If I had a dollar for every time a writer friend has said this to me in the last two months:” I feel like everyone else is doing these great things and making this great progress and I’m just stuck here.” I wouldn’t be rich, but I’d be set for coffee money for the foreseeable future.
One of the fallouts of social media is that we are in a constant state of “spin.” We see the spin that everyone puts on their lives twenty-four -seven. Whereas it used to be that we only had to read the spin-version of someone’s life once a year in their really obnoxious Holiday Letter (and yes, I’ve written those letters, so I can say it), nowadays we’re confronted with it all day every day. And if we’re writers, we see their sales, their awards, and all of their famous bestseller friends meeting them for lunch, and plotting sessions, and signing events. It can be discouraging and disheartening and it can make you feel that you’re the lone loser left in the world of publishing.
But, the thing you have to remember is that you’re seeing only the tiny part of their lives that they choose to let you see. You’re also only seeing those tiny parts presented in the way that they choose. When your friend says she won the “International Bestseller Book Award” (I made that up btw, you don’t need to go Google it), that sounds impressive, right? And it is. Anytime we win an award for our writing it’s fabulous, but if you look closer you might discover that the award is given out by the local RWA chapter of a sparsely populated state and the judges were the members’ teenage daughters. It’s cool she won, it might not be as cool as it appears, however. You get what I’m saying here, right?
Smart writers, those of us who have learned how to market, put spin on everything. That doesn’t make us liars, but it doesn’t mean everything is exactly as it appears. Smart writers will post when they go to lunch with a friend who’s a bestseller, because let’s face it, it makes them seem more important themselves. Smart writers will post congratulations when someone they know makes a bestseller list. Do they want to congratulate their friend? Of course. Do they want everyone to know about their friend’s book? Of course. Do they want to associate themselves publicly with the bestselling friend? Also of course. And while we shouldn’t judge each other harshly for these marketing ploys, we also need to be aware of them and not let them affect our own self-worth.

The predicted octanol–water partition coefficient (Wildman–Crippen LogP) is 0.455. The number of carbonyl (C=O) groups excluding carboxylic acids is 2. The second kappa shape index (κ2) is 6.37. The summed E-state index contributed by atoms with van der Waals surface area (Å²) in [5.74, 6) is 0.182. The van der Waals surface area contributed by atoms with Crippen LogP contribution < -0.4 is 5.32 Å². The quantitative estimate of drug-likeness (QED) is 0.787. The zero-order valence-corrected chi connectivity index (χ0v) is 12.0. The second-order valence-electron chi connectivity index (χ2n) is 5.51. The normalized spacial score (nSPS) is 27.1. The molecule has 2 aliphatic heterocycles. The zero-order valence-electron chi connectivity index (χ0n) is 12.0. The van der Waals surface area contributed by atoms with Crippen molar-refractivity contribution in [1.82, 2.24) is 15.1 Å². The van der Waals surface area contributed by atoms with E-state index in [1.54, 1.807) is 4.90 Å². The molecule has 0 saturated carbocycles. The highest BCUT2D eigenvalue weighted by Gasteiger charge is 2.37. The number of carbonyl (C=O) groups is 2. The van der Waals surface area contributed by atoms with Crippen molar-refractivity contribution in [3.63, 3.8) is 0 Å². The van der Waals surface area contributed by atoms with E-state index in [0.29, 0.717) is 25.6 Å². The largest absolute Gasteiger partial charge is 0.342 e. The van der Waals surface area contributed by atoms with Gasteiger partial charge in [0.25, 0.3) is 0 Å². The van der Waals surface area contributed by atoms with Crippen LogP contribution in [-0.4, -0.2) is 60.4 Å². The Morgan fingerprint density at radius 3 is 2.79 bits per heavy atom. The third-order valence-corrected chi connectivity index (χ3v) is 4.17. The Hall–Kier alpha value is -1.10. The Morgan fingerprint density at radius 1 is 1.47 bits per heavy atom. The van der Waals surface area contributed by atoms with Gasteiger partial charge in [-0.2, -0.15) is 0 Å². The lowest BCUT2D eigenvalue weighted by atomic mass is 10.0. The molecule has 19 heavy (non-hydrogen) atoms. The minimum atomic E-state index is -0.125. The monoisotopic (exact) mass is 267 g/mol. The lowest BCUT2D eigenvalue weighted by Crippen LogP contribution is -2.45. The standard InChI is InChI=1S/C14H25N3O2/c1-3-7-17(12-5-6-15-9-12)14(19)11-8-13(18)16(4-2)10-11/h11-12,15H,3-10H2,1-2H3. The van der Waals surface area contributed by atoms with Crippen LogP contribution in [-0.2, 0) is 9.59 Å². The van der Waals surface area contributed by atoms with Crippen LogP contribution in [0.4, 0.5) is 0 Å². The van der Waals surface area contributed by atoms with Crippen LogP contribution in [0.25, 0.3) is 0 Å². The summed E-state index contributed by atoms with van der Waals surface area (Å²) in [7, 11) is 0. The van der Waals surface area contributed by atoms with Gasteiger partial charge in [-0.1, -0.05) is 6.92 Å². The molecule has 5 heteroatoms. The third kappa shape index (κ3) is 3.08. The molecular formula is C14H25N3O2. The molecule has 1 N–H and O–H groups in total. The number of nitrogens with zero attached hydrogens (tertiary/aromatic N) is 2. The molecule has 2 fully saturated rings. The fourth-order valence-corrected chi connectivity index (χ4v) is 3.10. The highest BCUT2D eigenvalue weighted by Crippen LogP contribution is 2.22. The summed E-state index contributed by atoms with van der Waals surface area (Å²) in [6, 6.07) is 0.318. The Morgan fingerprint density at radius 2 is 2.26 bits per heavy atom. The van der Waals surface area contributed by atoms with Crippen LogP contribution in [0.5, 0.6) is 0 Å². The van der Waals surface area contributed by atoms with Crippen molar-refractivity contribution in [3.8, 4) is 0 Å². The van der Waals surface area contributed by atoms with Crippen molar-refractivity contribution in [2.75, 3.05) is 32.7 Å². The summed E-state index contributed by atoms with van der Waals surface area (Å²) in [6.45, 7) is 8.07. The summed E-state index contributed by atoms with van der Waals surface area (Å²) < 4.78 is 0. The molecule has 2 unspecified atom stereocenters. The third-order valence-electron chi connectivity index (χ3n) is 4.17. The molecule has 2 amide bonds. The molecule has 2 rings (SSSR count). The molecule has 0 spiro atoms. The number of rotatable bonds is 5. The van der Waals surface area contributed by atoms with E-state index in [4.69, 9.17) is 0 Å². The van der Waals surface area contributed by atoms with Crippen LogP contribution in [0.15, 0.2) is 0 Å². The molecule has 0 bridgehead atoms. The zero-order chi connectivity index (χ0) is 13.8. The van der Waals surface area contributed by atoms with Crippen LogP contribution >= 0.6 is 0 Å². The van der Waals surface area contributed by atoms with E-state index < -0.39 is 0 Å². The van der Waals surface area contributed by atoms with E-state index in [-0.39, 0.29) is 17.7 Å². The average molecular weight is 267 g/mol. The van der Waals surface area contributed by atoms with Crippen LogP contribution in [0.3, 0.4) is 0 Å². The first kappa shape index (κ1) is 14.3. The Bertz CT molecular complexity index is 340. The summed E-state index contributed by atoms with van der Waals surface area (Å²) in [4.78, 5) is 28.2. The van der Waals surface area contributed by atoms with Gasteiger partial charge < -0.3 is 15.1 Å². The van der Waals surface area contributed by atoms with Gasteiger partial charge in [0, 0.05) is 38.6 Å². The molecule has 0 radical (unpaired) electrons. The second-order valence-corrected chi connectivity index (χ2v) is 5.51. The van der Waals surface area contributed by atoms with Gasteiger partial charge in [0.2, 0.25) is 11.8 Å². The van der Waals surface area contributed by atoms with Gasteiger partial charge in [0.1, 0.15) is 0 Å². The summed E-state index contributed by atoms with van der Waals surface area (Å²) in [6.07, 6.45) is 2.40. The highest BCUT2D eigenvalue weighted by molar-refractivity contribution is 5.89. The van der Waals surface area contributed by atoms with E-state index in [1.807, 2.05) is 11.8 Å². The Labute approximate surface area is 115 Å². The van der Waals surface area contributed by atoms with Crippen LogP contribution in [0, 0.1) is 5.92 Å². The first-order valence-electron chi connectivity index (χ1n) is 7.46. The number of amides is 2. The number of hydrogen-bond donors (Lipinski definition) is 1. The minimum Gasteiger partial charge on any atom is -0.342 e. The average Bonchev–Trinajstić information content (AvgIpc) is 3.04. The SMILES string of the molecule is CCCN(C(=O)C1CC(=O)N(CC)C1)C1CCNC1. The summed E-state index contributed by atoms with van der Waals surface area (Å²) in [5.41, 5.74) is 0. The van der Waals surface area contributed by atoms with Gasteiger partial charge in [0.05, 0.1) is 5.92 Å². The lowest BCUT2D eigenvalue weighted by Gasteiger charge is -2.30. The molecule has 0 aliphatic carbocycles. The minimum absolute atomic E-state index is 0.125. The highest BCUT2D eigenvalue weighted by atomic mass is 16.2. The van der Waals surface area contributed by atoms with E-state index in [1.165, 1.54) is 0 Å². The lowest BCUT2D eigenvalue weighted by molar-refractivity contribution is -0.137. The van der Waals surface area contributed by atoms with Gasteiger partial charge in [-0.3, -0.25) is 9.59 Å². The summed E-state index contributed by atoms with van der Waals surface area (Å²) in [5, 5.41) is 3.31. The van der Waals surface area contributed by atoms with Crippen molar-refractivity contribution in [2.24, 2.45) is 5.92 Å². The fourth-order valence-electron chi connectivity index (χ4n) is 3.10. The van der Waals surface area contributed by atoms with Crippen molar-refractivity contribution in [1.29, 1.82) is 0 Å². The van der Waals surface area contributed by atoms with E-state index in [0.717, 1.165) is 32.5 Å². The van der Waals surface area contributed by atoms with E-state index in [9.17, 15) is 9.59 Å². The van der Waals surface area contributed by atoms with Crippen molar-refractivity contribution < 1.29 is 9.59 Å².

As much as we’d all like to believe that success in publishing is primarily about writing a fabulous book, that’s really only a small part of the story. There is marketing, the market conditions, networking, and a great deal of luck. So, we control the things we can. We learn craft, we meet people and attend conferences, and we spin, spin, spin. Then we cross our fingers and hope that lady luck shines her light on us. And even the biggest bestseller you know is doing those things. At its core, the job is the same for all of us, and we all have varying degrees of success and failure day-to-day and year-to-year.
So the next time you’re feeling like everyone else is doing so much better than you, look for the spin. Remember that the virtual world is only one small part of the bigger world, and maybe look for something in your own career to spin. Because in order for anyone else to believe you’re “all that” you need to believe it first.